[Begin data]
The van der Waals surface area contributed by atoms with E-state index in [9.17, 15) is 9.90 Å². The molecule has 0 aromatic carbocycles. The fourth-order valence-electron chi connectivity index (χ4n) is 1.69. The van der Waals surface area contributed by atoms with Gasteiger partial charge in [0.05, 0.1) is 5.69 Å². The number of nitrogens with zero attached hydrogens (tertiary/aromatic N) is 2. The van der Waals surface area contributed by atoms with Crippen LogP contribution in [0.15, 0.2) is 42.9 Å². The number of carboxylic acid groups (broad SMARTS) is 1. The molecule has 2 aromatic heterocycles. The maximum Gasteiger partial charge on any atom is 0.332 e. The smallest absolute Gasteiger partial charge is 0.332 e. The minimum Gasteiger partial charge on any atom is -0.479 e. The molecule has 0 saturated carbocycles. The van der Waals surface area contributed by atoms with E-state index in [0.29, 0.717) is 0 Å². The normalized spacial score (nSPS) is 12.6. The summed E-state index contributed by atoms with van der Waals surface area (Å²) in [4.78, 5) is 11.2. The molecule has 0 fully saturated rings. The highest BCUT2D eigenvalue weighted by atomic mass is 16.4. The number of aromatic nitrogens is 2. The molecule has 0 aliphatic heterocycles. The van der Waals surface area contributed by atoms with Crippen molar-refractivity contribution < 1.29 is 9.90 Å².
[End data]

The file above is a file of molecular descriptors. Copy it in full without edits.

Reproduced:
The van der Waals surface area contributed by atoms with E-state index in [9.17, 15) is 9.90 Å². The molecule has 0 aromatic carbocycles. The fourth-order valence-electron chi connectivity index (χ4n) is 1.69. The van der Waals surface area contributed by atoms with Gasteiger partial charge in [0.05, 0.1) is 5.69 Å². The number of nitrogens with zero attached hydrogens (tertiary/aromatic N) is 2. The van der Waals surface area contributed by atoms with Crippen LogP contribution in [0.15, 0.2) is 42.9 Å². The number of carboxylic acid groups (broad SMARTS) is 1. The molecule has 2 aromatic heterocycles. The maximum Gasteiger partial charge on any atom is 0.332 e. The smallest absolute Gasteiger partial charge is 0.332 e. The minimum Gasteiger partial charge on any atom is -0.479 e. The molecule has 0 saturated carbocycles. The van der Waals surface area contributed by atoms with E-state index in [0.29, 0.717) is 0 Å². The normalized spacial score (nSPS) is 12.6. The summed E-state index contributed by atoms with van der Waals surface area (Å²) in [4.78, 5) is 11.2. The molecule has 0 fully saturated rings. The highest BCUT2D eigenvalue weighted by atomic mass is 16.4. The number of aromatic nitrogens is 2. The molecule has 0 aliphatic heterocycles. The van der Waals surface area contributed by atoms with Crippen molar-refractivity contribution < 1.29 is 9.90 Å².